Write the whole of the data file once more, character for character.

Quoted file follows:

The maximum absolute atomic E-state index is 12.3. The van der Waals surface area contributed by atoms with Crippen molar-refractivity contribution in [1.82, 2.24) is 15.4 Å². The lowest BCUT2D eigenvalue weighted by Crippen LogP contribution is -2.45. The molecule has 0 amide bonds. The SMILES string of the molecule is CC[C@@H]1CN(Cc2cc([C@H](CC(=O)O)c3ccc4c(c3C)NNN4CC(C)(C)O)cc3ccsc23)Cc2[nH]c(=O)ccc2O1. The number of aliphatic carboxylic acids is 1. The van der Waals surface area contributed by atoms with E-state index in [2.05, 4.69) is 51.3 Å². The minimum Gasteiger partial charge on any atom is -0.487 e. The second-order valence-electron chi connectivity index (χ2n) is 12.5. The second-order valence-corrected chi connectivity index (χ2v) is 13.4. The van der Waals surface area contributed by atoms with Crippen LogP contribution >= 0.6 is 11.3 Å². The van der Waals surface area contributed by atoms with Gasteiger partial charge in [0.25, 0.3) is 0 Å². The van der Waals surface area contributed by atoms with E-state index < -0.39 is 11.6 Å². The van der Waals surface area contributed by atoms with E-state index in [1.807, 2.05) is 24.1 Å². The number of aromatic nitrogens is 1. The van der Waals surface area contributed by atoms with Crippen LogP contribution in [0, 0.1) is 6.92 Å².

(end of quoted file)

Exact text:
The maximum absolute atomic E-state index is 12.3. The van der Waals surface area contributed by atoms with Crippen molar-refractivity contribution in [1.82, 2.24) is 15.4 Å². The lowest BCUT2D eigenvalue weighted by Crippen LogP contribution is -2.45. The molecule has 0 amide bonds. The SMILES string of the molecule is CC[C@@H]1CN(Cc2cc([C@H](CC(=O)O)c3ccc4c(c3C)NNN4CC(C)(C)O)cc3ccsc23)Cc2[nH]c(=O)ccc2O1. The number of aliphatic carboxylic acids is 1. The van der Waals surface area contributed by atoms with E-state index in [2.05, 4.69) is 51.3 Å². The minimum Gasteiger partial charge on any atom is -0.487 e. The second-order valence-electron chi connectivity index (χ2n) is 12.5. The second-order valence-corrected chi connectivity index (χ2v) is 13.4. The van der Waals surface area contributed by atoms with Crippen LogP contribution >= 0.6 is 11.3 Å². The van der Waals surface area contributed by atoms with Gasteiger partial charge in [0.25, 0.3) is 0 Å². The van der Waals surface area contributed by atoms with E-state index < -0.39 is 11.6 Å². The van der Waals surface area contributed by atoms with E-state index in [1.807, 2.05) is 24.1 Å². The number of aromatic nitrogens is 1. The van der Waals surface area contributed by atoms with Crippen LogP contribution in [0, 0.1) is 6.92 Å².